Of course there may be other methods related to beautiful women, and yes you should hold a diverse portfolio of methods, so think of me as someone who is suspicious of “method-blending,” as instead I prefer an intertemporal substitution of methods for different goals. The time for food is a time for food, not for pursuing some weighted average of goals summed into a mediocre total, “…and a time to every purpose under heaven.” Call it the Ecclesiastes approach. Ultimately this may involve preferring a certain kind of focus over indiscriminate attention-switching.

NB: This hypothesis also may imply that those who are good at intertemporal substitution may miss out on some of life’s integrative experiences, such as riding a bicycle along a bridge with the wind blowing in your hair; “intertemporal substitution” and “integration” may in some ways stand in tension, and perhaps developing a propensity for one limits our ability to engage in the other.

3. My dining methods are in fact wonderful for socializing, but only if you are with either a) the oblivious, b) those who lexically prefer food quality, or c) those who enjoy talking analytically about food. Most of my friends fall into one of these categories, but that is not the case for most people.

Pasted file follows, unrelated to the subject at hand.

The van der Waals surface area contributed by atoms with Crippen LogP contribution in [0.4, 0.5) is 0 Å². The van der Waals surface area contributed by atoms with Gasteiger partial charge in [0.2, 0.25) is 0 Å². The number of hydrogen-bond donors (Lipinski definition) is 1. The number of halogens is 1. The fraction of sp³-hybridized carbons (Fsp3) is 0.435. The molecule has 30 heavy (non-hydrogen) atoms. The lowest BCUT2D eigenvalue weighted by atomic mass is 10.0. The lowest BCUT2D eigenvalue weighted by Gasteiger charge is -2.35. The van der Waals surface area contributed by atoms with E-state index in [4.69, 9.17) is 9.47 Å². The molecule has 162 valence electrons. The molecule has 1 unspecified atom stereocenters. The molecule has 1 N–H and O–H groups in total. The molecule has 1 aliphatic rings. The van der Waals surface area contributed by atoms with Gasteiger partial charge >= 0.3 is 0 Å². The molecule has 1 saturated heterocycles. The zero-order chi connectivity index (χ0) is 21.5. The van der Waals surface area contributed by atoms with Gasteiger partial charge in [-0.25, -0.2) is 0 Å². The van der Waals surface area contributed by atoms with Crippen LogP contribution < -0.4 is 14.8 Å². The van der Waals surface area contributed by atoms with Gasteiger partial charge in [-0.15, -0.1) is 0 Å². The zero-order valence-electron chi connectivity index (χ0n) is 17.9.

Originally posted on Marginal Revolution – click to see comments and suggestions.


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Where to eat in Lagos, Nigeria

Much of the food is good but not excellent. For the very best, I recommend two places in particular:

The Yellow Chilli: (TripAdvisor) All the dishes seem to be quite good, but arguably the jollof rice and the seafood okra are standouts. Simply coming here for each meal probably beats doing a lot of search that will fail to find equal quality.

Sappor Cuisine: That’s if you are looking for street food and eating on the run. It’s set in Freedom Park (worth visiting in any case), just get the weird Nigerian dishes you’ve never heard of before, plus some fish. I’ve had four dishes there, and with not the slightest rumble in my stomach, in case you were wondering. You might not think that steamed yam powder can be transcendently good, but it is. At night there are worthwhile concerts in the park, so you can eat from here while you sit and listen. The best suya I had was on the beach.

Originally posted on Marginal Revolution – click to see comments and suggestions.